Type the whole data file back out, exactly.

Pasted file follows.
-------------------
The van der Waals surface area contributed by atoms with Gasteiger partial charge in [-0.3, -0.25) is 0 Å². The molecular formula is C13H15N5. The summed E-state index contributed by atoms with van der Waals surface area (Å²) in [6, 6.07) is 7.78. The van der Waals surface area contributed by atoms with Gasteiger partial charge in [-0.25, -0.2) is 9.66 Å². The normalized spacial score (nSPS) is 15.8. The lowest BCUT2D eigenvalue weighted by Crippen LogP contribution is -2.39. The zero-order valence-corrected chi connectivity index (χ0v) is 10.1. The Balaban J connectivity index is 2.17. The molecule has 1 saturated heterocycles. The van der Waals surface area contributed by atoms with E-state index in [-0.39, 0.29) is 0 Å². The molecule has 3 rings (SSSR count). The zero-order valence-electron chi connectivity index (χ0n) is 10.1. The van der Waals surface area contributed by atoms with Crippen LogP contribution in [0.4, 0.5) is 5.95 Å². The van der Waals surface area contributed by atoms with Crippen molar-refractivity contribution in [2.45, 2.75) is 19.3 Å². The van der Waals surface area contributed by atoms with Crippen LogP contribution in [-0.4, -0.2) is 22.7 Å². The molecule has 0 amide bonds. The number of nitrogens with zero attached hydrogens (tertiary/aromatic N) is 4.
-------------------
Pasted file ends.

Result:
The van der Waals surface area contributed by atoms with Gasteiger partial charge in [-0.3, -0.25) is 0 Å². The molecular formula is C13H15N5. The summed E-state index contributed by atoms with van der Waals surface area (Å²) in [6, 6.07) is 7.78. The van der Waals surface area contributed by atoms with Gasteiger partial charge in [-0.25, -0.2) is 9.66 Å². The normalized spacial score (nSPS) is 15.8. The lowest BCUT2D eigenvalue weighted by Crippen LogP contribution is -2.39. The zero-order valence-corrected chi connectivity index (χ0v) is 10.1. The Balaban J connectivity index is 2.17. The molecule has 1 saturated heterocycles. The van der Waals surface area contributed by atoms with E-state index in [-0.39, 0.29) is 0 Å². The molecule has 3 rings (SSSR count). The zero-order valence-electron chi connectivity index (χ0n) is 10.1. The van der Waals surface area contributed by atoms with Crippen LogP contribution in [0.4, 0.5) is 5.95 Å². The van der Waals surface area contributed by atoms with Crippen molar-refractivity contribution in [2.45, 2.75) is 19.3 Å². The van der Waals surface area contributed by atoms with Crippen LogP contribution in [-0.4, -0.2) is 22.7 Å². The molecule has 0 amide bonds. The number of nitrogens with zero attached hydrogens (tertiary/aromatic N) is 4.